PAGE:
3. Train Your Leather Gloves to Form Fit Your Hand

Now that your leather gloves are soft and supple from conditioning, we want to ‘train’ your leather gloves to form fit to your hands. Leather is a material that can stretch, and we want to conform your gloves to the form factor of your hands as much as possible across the softening process.

The best way to do it is to simply wear your leather gloves. You can speed this process up by wearing your gloves whilst at home, doing simple activities or chores. The key is to ensure that the chores you choose do not expose your leather gloves to excessive heat, moisture or sweat.

Some examples of chores and activities you can do include; vacuuming the floor, driving with your gloves on (please do ensure that your gloves are not getting in the way of controlling your steering wheel), watching television, typing on your computer, playing a musical instrument, etc.

Steer clear from activities such as doing wet laundry, gardening, swimming, etc. We want to soften your leather gloves, not damage them. If you are looking at a way to safely quicken the softening process and your gloves are more industrial in nature, consider using the method as outlined below.

Baseball Method

The baseball method entails the following steps. First, wear your leather gloves. Next, grip a baseball or anything that is round in shape (and hard). Thirdly, use rubber bands to bind your gloves to maintain the grip on the ball. You can now remove your leather glove (with shape maintained and still gripping the ball) from your hand and go about your normal day.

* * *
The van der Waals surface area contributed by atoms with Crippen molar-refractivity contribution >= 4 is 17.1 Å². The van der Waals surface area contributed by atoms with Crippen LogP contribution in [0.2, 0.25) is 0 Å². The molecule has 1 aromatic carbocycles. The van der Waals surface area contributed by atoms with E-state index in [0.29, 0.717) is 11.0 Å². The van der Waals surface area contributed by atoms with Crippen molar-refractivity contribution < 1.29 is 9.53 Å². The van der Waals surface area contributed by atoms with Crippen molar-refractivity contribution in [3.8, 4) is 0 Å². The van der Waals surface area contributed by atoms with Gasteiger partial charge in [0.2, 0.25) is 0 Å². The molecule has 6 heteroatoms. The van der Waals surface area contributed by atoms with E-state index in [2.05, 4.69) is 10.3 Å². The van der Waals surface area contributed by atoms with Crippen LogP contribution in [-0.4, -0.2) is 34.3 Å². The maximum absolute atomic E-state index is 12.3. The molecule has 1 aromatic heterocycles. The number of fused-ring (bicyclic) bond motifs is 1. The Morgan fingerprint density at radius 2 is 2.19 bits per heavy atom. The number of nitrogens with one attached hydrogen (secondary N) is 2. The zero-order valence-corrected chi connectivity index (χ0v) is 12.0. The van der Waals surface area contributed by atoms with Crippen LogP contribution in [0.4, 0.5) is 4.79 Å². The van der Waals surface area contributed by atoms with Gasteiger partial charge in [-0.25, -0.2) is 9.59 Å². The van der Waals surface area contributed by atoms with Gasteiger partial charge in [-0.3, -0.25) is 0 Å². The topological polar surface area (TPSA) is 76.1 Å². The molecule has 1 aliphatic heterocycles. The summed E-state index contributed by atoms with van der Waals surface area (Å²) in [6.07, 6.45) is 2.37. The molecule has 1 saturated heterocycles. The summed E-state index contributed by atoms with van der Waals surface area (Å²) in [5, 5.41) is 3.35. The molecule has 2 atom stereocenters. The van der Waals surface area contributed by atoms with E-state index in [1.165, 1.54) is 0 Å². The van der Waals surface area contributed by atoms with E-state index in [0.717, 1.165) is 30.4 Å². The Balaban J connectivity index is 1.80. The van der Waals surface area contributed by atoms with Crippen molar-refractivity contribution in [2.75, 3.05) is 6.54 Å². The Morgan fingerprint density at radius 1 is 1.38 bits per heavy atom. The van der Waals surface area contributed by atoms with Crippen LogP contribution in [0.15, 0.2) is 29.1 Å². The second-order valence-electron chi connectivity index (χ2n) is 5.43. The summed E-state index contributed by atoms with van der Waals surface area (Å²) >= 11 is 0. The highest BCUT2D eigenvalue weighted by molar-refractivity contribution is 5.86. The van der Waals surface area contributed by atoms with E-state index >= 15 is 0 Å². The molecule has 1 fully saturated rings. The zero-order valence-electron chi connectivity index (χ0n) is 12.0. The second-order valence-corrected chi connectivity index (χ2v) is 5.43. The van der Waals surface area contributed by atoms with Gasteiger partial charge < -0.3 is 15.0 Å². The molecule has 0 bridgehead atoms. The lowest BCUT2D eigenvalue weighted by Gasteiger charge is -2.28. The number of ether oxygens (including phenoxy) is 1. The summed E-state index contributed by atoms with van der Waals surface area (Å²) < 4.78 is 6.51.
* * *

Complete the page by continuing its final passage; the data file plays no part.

After leaving your leather gloves to sit for 2 – 3 hours, unbind the gloves and wear them, going through a range of stretching motions with your fingers. Repeat the steps as many times as necessary.

softening cricket gloves
You can use other hard balls such as cricket balls or tennis balls if you do not have access to baseballs

4. Waterproof Your Leather Gloves

This step is optional. Whilst waterproofing your leather gloves won’t soften the gloves by itself, it can help to protect potential future stiffening of your gloves through water exposure.

To waterproof your gloves, you are able to use an off shelf spray product. Hold the spray nozzle 10-15cm away from your gloves and spray the product evenly across the gloves. You can wear your gloves during this process. Spreading your fingers during the application process can help ensure that you do not miss the areas between your fingers.

You are also able to create a homemade water proofing solution using beeswax and olive oil. You will end up with a waxy substance that you can then use to rub over your leather gloves. Finish this process by buffing out your leather gloves with a microfiber cloth.

About Matthew

Co-Founder, Editor-in-Chief & Writer At Leatherskill

I’m a leather enthusiast turned artisan. Apart from crafting leather products, I’m passionate about writing in-depth guides and reviews on all things leather!